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Dealing with doom / tackling the triple challenge of energy scarcity, climate change and global inequity

of energy scarcity, climate change and global inequity Jos Bruggink (1946) obtained his masters degree in

Jos Bruggink (1946) obtained his masters degree in econometrics at the Erasmus University Rotterdam and his Ph.D.

Degree in development economics at the University of Oregon (USA). He started his professional career in energy at Resources For the Future in Washington DC. In the late 1970’s he returned to the Netherlands as energy policy analyst for the Energy research Centre of the Netherlands (ECN), where he became unit manager of ECN Policy Studies in 1989.

In 2004 he shifted back from management to research with a focus on long-term energy transitions, climate change policies and world energy markets and was appointed as a named professor at the Faculty of Earth and Life Sciences (Institute for Environmental Studies) of the Vrije Universiteit Amsterdam.


In front of the challenges ahead of us, exhaustion of ressources, pollution, climate change, war and violence, which are the inevitable consequences of ever increasing social inequalities, we are all – I dare to say- somewhat overwhelmed, including public authorities. Some –and I am one of them- are deeply skeptical regarding the ability of the market economy, to help us face these challenges, let alone not aggravating them. Others, be it by realism or by conviction, propose a future taking the market economy for granted, or at least unavoidable. Jos Bruggink, the author of the praised paper, is one of them. Although we may not have the same convictions, my praise, is deeply sincere, because his paper has very rare qualities.

Firstly, it distinguishes clearly the addressee of his message, public authorities, , instead of addressing an undetermined « we », mixing the minister and the unemployed, the owner and the one who cannot afford his/her rent anymore. Then, it does not consider public authorities as almighty. It is precisely because the market exists that goodwill will not make it, and that measures serving the common interest will most of the time have disappointing outcomes. If we have to live with the market, then let’s take it seriously. Public authorities have to think strategically, and measure

accurately the scope of their power. Consequently, Jos Bruggink is asking to the public authorities to be pragmatic and demonstrate self-control, i.e. not running all over the place, trying to solve all problems, or pretending to do so. This does not mean being powerless, but instead resisting to the illusory temptation of salvation, which is naturally growing from the feeling that we are doomed. Bruggink is asking to those governing us to resist presenting themselves as rescuers. He shows that sustainability “may have more to do with surviving doom smartly than with attaining salvation purposefully”. The world is not manageable, if that means that public authorities would be able –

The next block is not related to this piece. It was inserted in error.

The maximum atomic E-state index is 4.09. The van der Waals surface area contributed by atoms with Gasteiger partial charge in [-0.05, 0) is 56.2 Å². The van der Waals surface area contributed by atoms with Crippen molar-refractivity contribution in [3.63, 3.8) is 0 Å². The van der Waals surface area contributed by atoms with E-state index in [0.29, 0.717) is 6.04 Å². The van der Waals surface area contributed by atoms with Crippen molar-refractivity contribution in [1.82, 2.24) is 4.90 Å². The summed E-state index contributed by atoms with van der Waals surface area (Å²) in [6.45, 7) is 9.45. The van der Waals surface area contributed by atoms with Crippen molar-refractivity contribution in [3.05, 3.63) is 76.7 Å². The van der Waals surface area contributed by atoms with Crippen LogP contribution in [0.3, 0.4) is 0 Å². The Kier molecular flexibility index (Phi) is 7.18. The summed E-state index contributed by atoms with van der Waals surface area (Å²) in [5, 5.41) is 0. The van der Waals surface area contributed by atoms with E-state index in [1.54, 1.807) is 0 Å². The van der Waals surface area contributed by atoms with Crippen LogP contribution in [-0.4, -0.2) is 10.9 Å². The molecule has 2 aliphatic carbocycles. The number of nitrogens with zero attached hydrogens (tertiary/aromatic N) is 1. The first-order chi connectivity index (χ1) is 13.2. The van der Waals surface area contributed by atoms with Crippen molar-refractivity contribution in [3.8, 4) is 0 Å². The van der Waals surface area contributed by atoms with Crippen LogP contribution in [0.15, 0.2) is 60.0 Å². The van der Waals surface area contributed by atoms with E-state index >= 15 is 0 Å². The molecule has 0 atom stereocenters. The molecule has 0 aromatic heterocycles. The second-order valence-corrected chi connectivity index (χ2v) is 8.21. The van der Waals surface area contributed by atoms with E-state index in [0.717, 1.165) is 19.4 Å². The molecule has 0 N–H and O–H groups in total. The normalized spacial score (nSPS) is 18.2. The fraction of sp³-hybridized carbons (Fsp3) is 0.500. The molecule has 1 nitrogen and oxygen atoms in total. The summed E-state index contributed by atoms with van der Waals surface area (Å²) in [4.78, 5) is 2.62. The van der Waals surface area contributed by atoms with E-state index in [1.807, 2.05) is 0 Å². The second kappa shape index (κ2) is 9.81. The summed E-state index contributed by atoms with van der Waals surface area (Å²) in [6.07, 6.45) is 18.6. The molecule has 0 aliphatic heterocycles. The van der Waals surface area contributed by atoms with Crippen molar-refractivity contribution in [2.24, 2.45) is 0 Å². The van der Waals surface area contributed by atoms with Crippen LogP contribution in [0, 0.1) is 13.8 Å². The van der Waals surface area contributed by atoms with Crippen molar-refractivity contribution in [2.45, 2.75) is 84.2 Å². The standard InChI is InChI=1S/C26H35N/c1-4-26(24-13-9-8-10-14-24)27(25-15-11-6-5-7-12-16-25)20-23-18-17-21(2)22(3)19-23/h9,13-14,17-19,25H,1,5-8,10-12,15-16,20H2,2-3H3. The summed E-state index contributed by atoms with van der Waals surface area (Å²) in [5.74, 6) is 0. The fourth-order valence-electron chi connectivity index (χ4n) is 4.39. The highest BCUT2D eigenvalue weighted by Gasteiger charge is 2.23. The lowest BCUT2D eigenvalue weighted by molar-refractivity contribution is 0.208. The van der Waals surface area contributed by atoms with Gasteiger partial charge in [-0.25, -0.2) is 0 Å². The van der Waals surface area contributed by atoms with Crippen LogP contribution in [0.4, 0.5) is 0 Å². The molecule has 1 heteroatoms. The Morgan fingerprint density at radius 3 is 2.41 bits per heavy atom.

Globally, because our world is dangerous and

uncertain, most well-meaning policies will be inefficient. It is up to the public authorities to

determine which aspects of this word are accessible to shaping strategies.

with global policies- to shape a sustainable

This requires self-control. For instance, goes Bruggink, we know that climate change will lead to environmental disasters, but it does not yet have global economic consequences, and as long as this is the case, shaping strategies will not have lasting impacts. This means that –instead of going for direct, purposeful salvation- public authorities should aim at avoiding doom, that is adopt not shaping but hedging strategies. They should sequentially prepare for the time when, inexorably, some aspects of the situation will get bad enough for corresponding shaping strategies to become relevant. Take the common sense idea that the use of renewable and environmentally-friendly energy is urgent right now. It may well be. But, as long as their price is higher than the current dominant sources of energy, shaping measures aiming at their development and at stimulating their use will only have a reassuring, conscience-easing effect. However, we know that the time of shortage will come for fossil fuels, and that their price will inevitably go up. Therefore, what is required now is to get prepared, that is devote a massive research effort to be able –when the time has come- to switch to these alternative sources of energy.

The paper of Jos Bruggink well deserves the award it receives today because it clarifies what is demanded of those claiming that our world, dominated by the market economy, will survive disaster. Public authorities are forbidden to dream, or cling to the fiction that economic protagonists will serve the public interest. Instead they must demonstrate pragmatism, self-control, lucidity, strategic intelligence and courage.

Isabelle Stengers Professor Université Libre de Bruxelles